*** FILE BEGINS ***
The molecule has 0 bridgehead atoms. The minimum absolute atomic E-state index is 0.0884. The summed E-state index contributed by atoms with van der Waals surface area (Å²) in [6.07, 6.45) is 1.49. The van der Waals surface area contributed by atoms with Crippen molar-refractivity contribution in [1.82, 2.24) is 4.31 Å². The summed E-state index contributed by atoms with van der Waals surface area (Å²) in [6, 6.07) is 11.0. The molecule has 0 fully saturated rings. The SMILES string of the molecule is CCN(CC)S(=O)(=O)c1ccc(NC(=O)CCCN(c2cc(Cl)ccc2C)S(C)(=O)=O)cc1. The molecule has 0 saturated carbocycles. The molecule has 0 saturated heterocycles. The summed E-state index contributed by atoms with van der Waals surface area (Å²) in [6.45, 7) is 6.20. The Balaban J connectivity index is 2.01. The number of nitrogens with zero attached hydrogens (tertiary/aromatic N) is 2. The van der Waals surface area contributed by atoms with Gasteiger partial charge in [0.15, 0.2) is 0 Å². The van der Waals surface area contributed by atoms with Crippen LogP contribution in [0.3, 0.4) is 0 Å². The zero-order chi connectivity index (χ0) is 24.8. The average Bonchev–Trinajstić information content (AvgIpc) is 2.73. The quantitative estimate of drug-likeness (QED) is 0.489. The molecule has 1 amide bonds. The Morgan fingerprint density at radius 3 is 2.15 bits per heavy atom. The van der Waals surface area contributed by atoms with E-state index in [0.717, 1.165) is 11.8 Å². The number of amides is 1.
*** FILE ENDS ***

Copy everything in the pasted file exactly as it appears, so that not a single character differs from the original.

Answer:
The molecule has 0 bridgehead atoms. The minimum absolute atomic E-state index is 0.0884. The summed E-state index contributed by atoms with van der Waals surface area (Å²) in [6.07, 6.45) is 1.49. The van der Waals surface area contributed by atoms with Crippen molar-refractivity contribution in [1.82, 2.24) is 4.31 Å². The summed E-state index contributed by atoms with van der Waals surface area (Å²) in [6, 6.07) is 11.0. The molecule has 0 fully saturated rings. The SMILES string of the molecule is CCN(CC)S(=O)(=O)c1ccc(NC(=O)CCCN(c2cc(Cl)ccc2C)S(C)(=O)=O)cc1. The molecule has 0 saturated carbocycles. The molecule has 0 saturated heterocycles. The summed E-state index contributed by atoms with van der Waals surface area (Å²) in [6.45, 7) is 6.20. The Balaban J connectivity index is 2.01. The number of nitrogens with zero attached hydrogens (tertiary/aromatic N) is 2. The van der Waals surface area contributed by atoms with Gasteiger partial charge in [0.15, 0.2) is 0 Å². The van der Waals surface area contributed by atoms with Crippen LogP contribution in [0.3, 0.4) is 0 Å². The zero-order chi connectivity index (χ0) is 24.8. The average Bonchev–Trinajstić information content (AvgIpc) is 2.73. The quantitative estimate of drug-likeness (QED) is 0.489. The molecule has 1 amide bonds. The Morgan fingerprint density at radius 3 is 2.15 bits per heavy atom. The van der Waals surface area contributed by atoms with E-state index in [0.717, 1.165) is 11.8 Å². The number of amides is 1.